Purpose We retrospectively evaluated the effect of brain atrophy on the outcome of patients after a large cerebral infarct.
Methods Between June 2003 and Oct 2008, 134 of 2975 patients with stroke were diagnosed as having a large cerebral infarct. The mean age of the patients was 70 (21–95) y. The mean infarct volume was 223.6±95.2 cm3 (46.0–491.0). The inter-caudate distance (ICD) was calculated as an indicator of brain atrophy by measuring the hemi-ICD of the intact side and then multiplying by two to account for brain swelling at the infarct site. The mean ICD was 18.0±4.8 mm (9.6–37.6).
Results Forty-nine (36.6%) patients experienced a malignant clinical outcome (MCO) during management in the hospital. Thirty-one (23.1%) patients had a favourable functional outcome (FO) (modified Rankin scale (mRS) ≤3) and 49 (36.6%) had an acceptable functional outcome (AO) (mRS≤4) at 6 months after stroke onset. In the multivariate analysis, brain atrophy (ICD≥20 mm) had a significant and independent protective effect on MCO (p=0.003; OR=0.137; 95% CI 0.037 to 0.503). With respect to FO, the age and infarct volume reached statistical significance (p<0.001, OR=0.844, 95% CI 0.781 to 0.913; p=0.006, OR=0.987, 95% CI 0.977 to 0.996, respectively). Brain atrophy (ICD≥20 mm) was negatively associated only with AO (p=0.022; OR=0.164; 95% CI 0.035 to 0.767).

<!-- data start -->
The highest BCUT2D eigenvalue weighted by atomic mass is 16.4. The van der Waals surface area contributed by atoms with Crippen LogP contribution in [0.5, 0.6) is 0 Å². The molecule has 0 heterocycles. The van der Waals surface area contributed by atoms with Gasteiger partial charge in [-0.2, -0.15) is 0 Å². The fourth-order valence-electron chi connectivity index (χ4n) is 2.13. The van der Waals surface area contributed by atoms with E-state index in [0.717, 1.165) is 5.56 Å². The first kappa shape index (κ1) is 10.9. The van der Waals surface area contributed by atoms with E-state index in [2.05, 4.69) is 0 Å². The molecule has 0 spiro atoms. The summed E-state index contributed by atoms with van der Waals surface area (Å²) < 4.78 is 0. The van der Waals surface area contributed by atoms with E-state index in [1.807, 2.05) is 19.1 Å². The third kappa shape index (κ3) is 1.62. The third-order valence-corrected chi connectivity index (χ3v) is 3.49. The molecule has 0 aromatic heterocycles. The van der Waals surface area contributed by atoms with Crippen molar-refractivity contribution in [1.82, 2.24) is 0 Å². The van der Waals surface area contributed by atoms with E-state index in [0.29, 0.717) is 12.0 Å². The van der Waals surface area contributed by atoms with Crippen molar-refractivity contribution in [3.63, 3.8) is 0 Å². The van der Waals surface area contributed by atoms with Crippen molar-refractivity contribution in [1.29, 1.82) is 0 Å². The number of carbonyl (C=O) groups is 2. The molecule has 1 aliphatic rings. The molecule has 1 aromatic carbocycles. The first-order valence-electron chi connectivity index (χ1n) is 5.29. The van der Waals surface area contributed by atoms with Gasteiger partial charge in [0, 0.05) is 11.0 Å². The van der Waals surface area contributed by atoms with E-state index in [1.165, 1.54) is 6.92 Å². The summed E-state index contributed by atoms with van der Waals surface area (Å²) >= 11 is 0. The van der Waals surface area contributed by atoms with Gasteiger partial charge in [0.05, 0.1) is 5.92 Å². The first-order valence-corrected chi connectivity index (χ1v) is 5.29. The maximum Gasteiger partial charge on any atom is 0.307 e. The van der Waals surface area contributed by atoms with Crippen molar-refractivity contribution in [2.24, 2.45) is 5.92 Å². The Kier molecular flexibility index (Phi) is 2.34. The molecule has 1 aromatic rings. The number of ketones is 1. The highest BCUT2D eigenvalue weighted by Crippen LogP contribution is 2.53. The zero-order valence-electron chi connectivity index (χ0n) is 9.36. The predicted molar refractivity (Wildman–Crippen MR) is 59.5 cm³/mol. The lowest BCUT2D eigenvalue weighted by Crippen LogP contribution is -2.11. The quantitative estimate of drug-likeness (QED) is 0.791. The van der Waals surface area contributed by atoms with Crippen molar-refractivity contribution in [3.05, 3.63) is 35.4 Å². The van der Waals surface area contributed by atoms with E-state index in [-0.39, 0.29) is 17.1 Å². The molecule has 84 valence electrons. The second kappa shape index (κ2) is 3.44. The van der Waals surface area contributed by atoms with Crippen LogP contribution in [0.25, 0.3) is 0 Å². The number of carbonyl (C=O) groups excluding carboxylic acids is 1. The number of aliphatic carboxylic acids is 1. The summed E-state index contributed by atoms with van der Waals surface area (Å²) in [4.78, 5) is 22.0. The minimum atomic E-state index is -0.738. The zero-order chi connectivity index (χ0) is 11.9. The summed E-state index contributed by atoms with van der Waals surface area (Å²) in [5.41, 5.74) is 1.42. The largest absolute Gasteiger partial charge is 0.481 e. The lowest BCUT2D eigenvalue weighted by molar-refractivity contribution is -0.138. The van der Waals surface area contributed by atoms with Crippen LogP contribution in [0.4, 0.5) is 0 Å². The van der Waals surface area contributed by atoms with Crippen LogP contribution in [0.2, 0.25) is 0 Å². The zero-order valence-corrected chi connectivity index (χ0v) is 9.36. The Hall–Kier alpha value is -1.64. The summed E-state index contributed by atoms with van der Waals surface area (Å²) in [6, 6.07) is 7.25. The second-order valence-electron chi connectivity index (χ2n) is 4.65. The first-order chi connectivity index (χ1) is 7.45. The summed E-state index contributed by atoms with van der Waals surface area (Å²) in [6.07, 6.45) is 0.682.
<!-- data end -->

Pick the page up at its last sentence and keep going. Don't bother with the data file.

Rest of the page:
Conclusions Brain atrophy may have an association with clinical outcome after a large stroke by a trend of saving patients from an MCO but also by interfering with their functional recovery.
- Brain atrophy
- cerebral infarction
- fatal outcome
- functional outcome
- image analysis
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Competing interests None.
Ethics approval This study was conducted with the approval of the Seoul National University Hospital.
Provenance and peer review Not commissioned; externally peer reviewed.